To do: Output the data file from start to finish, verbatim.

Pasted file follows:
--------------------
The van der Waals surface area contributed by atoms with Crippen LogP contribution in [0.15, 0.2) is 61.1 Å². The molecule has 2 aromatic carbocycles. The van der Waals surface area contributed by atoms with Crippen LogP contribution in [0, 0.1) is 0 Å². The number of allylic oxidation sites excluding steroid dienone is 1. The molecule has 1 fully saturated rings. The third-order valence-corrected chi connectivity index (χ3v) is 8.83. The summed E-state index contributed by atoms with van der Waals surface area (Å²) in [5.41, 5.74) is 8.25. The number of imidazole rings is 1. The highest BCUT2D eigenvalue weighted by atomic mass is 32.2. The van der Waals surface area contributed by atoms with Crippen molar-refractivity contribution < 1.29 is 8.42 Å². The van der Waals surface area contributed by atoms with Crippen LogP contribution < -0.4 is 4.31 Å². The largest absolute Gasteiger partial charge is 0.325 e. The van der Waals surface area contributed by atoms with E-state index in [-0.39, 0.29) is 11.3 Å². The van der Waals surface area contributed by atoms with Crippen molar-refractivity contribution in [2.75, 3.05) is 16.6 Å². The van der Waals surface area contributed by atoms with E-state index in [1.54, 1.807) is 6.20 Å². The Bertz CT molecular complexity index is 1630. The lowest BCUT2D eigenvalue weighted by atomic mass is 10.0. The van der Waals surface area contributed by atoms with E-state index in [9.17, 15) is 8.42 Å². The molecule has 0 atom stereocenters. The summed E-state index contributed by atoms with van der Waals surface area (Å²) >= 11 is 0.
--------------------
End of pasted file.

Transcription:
The van der Waals surface area contributed by atoms with Crippen LogP contribution in [0.15, 0.2) is 61.1 Å². The molecule has 2 aromatic carbocycles. The van der Waals surface area contributed by atoms with Crippen LogP contribution in [0, 0.1) is 0 Å². The number of allylic oxidation sites excluding steroid dienone is 1. The molecule has 1 fully saturated rings. The third-order valence-corrected chi connectivity index (χ3v) is 8.83. The summed E-state index contributed by atoms with van der Waals surface area (Å²) in [5.41, 5.74) is 8.25. The number of imidazole rings is 1. The highest BCUT2D eigenvalue weighted by atomic mass is 32.2. The van der Waals surface area contributed by atoms with Crippen molar-refractivity contribution < 1.29 is 8.42 Å². The van der Waals surface area contributed by atoms with Crippen LogP contribution < -0.4 is 4.31 Å². The largest absolute Gasteiger partial charge is 0.325 e. The van der Waals surface area contributed by atoms with E-state index in [-0.39, 0.29) is 11.3 Å². The van der Waals surface area contributed by atoms with Crippen molar-refractivity contribution in [2.75, 3.05) is 16.6 Å². The van der Waals surface area contributed by atoms with E-state index in [1.54, 1.807) is 6.20 Å². The Bertz CT molecular complexity index is 1630. The lowest BCUT2D eigenvalue weighted by atomic mass is 10.0. The van der Waals surface area contributed by atoms with E-state index in [9.17, 15) is 8.42 Å². The molecule has 0 atom stereocenters. The summed E-state index contributed by atoms with van der Waals surface area (Å²) >= 11 is 0.